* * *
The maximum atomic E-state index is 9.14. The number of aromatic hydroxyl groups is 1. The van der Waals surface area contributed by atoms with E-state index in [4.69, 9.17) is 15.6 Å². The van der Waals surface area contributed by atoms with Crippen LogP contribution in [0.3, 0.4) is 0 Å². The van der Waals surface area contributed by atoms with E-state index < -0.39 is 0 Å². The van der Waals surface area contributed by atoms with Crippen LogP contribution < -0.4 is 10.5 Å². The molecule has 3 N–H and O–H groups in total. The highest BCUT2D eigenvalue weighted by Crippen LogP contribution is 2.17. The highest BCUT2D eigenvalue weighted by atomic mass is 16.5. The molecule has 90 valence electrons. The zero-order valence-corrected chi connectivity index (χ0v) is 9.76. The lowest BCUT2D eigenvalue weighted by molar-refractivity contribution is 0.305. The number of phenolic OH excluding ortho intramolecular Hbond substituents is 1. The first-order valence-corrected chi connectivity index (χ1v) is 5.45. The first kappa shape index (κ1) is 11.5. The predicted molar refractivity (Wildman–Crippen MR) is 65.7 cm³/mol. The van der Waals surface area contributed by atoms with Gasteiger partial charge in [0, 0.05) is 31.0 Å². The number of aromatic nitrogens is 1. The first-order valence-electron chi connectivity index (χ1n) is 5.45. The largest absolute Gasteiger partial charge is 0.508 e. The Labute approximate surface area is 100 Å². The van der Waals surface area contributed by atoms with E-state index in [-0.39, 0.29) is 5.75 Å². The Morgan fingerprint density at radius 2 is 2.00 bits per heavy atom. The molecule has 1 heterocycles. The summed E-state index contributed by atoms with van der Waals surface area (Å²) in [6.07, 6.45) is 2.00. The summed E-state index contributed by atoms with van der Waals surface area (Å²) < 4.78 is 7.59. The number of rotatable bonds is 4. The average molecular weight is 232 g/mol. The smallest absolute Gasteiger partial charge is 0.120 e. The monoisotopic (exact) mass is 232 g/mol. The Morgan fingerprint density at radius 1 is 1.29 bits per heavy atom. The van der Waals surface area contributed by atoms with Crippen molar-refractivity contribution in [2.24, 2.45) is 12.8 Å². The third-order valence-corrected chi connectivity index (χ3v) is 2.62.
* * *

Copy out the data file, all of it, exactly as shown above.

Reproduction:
The maximum atomic E-state index is 9.14. The number of aromatic hydroxyl groups is 1. The van der Waals surface area contributed by atoms with E-state index in [4.69, 9.17) is 15.6 Å². The van der Waals surface area contributed by atoms with Crippen LogP contribution in [0.3, 0.4) is 0 Å². The van der Waals surface area contributed by atoms with E-state index < -0.39 is 0 Å². The van der Waals surface area contributed by atoms with Crippen LogP contribution < -0.4 is 10.5 Å². The molecule has 3 N–H and O–H groups in total. The highest BCUT2D eigenvalue weighted by Crippen LogP contribution is 2.17. The highest BCUT2D eigenvalue weighted by atomic mass is 16.5. The molecule has 90 valence electrons. The zero-order valence-corrected chi connectivity index (χ0v) is 9.76. The lowest BCUT2D eigenvalue weighted by molar-refractivity contribution is 0.305. The number of phenolic OH excluding ortho intramolecular Hbond substituents is 1. The first-order valence-corrected chi connectivity index (χ1v) is 5.45. The first kappa shape index (κ1) is 11.5. The predicted molar refractivity (Wildman–Crippen MR) is 65.7 cm³/mol. The van der Waals surface area contributed by atoms with Gasteiger partial charge in [0, 0.05) is 31.0 Å². The number of aromatic nitrogens is 1. The first-order valence-electron chi connectivity index (χ1n) is 5.45. The largest absolute Gasteiger partial charge is 0.508 e. The Labute approximate surface area is 100 Å². The van der Waals surface area contributed by atoms with E-state index in [-0.39, 0.29) is 5.75 Å². The Morgan fingerprint density at radius 2 is 2.00 bits per heavy atom. The molecule has 1 heterocycles. The summed E-state index contributed by atoms with van der Waals surface area (Å²) in [6.07, 6.45) is 2.00. The summed E-state index contributed by atoms with van der Waals surface area (Å²) < 4.78 is 7.59. The number of rotatable bonds is 4. The average molecular weight is 232 g/mol. The smallest absolute Gasteiger partial charge is 0.120 e. The monoisotopic (exact) mass is 232 g/mol. The Morgan fingerprint density at radius 1 is 1.29 bits per heavy atom. The van der Waals surface area contributed by atoms with Crippen molar-refractivity contribution in [2.24, 2.45) is 12.8 Å². The third-order valence-corrected chi connectivity index (χ3v) is 2.62.